THE BLOG
01/26/2017 02:06 am ET Updated Jan 26, 2018

Leadership Today Will Shape Our Common Future

My personal reflections on my first World Economic Forum participation

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Last week, I arrived in Davos for my first World Economic Forum (WEF) Davos meeting unsure of what I was going to find. I was preoccupied with the inauguration of Donald Trump as U.S. President and the news that for the third year in a row, global temperatures had broken all records. Walking to the conference center every morning I stopped to look at and absorb the beauty of the snow-covered mountains. Watching this fragile beauty increased my determination to directly and forcefully speak truth to the powerful who came to Davos.

And I knew I was not alone. I was there representing all of you -- the tens of millions of Greenpeace supporters who believe that by working together we can rise to the most pressing environmental and security threats facing the world today, from climate change to nuclear weapons proliferation.

The theme of the entire event was 'Responsive and Responsible Leadership'. For sure, we need responsible leadership at all levels of society - from Presidents and Prime Ministers, to CEOs, city Mayors, civil society leaders and of course from citizens. But are the people who came together in Davos ready to rise to the challenge?

My impression is mixed. Indeed, it was a roller coaster week, full of moments of inspiration, finding people who understood the challenges the world faces deeply and are ready to act, and moments of darkness, listening to conversations laced with greed and where climate change was not even mentioned as a key threat to our humanity.

One clear bright spot was when I left the center to meet up with the Klimaseniorinnen, a group of committed Swiss grandmothers, who have taken their government to court for failing to act on climate as needed. They had traveled together to Davos, despite not being allowed into the center, to give out "earth cookies" baked the night before, and to call for climate justice. They gave me one tin of cookies, with blue and green little earth icing on top, to bring into the conference center. Giving out those cookies for climate justice gave me the chance to connect with many people in a human way. The combination of such an act of kindness of the grannies with a strong moral call to action, touched the people I spoke with whether they were top journalists, corporate executives or staff at a coffee stand. It linked up people based on our values and our hopes and our dreams for a world of peace and justice and reminded us of how many people in the world today are ready to stand up and be counted.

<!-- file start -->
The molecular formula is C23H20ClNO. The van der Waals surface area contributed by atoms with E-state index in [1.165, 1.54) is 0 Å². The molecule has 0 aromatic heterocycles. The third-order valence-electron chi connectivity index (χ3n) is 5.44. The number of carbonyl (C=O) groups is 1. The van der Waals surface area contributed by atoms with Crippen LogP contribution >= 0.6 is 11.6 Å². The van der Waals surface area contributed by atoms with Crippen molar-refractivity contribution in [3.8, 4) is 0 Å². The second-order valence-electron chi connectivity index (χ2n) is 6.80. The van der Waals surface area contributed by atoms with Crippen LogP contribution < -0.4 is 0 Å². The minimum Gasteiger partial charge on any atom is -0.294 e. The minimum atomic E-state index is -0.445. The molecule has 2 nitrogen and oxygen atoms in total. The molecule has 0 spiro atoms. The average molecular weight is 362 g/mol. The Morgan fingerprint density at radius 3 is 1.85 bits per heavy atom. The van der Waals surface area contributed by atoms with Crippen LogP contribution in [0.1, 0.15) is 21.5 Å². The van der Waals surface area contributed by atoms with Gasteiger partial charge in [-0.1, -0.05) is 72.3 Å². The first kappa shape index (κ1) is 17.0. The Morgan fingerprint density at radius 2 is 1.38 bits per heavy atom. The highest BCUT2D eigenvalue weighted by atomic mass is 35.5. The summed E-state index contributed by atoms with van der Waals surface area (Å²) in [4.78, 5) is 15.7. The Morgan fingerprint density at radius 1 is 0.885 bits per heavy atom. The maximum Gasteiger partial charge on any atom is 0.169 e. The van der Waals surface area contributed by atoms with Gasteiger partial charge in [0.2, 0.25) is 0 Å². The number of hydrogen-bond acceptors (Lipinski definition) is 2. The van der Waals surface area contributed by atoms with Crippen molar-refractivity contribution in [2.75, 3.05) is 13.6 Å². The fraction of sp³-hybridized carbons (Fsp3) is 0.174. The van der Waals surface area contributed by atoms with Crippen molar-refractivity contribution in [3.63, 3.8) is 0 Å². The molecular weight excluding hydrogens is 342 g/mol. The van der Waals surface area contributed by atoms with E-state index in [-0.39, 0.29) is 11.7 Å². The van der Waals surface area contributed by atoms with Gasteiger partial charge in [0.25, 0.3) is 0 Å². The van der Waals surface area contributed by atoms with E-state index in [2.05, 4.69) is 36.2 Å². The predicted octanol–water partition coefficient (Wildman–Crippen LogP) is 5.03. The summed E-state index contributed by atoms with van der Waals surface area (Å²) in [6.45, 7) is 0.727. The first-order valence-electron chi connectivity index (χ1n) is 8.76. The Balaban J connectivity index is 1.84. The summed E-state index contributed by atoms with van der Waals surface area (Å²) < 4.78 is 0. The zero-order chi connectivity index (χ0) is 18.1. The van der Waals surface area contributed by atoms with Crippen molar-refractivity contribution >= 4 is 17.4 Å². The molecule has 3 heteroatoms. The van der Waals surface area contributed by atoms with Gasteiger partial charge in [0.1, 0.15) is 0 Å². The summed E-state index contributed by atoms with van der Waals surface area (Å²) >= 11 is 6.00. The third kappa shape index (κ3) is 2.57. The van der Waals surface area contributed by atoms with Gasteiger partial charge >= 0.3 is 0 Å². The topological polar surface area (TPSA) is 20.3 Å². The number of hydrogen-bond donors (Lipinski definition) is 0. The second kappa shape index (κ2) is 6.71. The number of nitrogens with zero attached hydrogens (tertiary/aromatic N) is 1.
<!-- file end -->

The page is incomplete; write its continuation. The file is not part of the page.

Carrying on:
Another key moment for me was the speech of President Xi Jingping. I felt the earth shift a bit to the east when listening to his speech. I was relieved he indicated Chinese climate leadership as he made it very clear that China is committed to the Paris Agreement, and the clean energy future it calls for - no matter what other countries do. Indeed, that China is committed to climate action was something I heard echoed again and again by the large Chinese delegation in the conference center. It seemed like China was stepping into the void now left by the United States and trying to establish itself as a global climate leader.

It is no exaggeration to say that the leadership choices we make today will shape our common future at every level. This is the last leadership generation that can avert climate chaos. And no one can deny that the leaders gathered in Davos have a huge role and responsibility in shaping the future. They can choose to be responsible for greater inequity, ecological destruction and insecurity or to seize the day and the solutions we have at hand, like renewable energy, to combat climate change and make the world cleaner, safer and fairer. I was in Davos to try to make sure the elite gathered there understood that, and to push them to put people and planet before profit and power.

Greenpeace stands together with the millions that want more responsible leadership to make that world possible, to hold those against that world, accountable and to work with those ready to build bridges, not walls.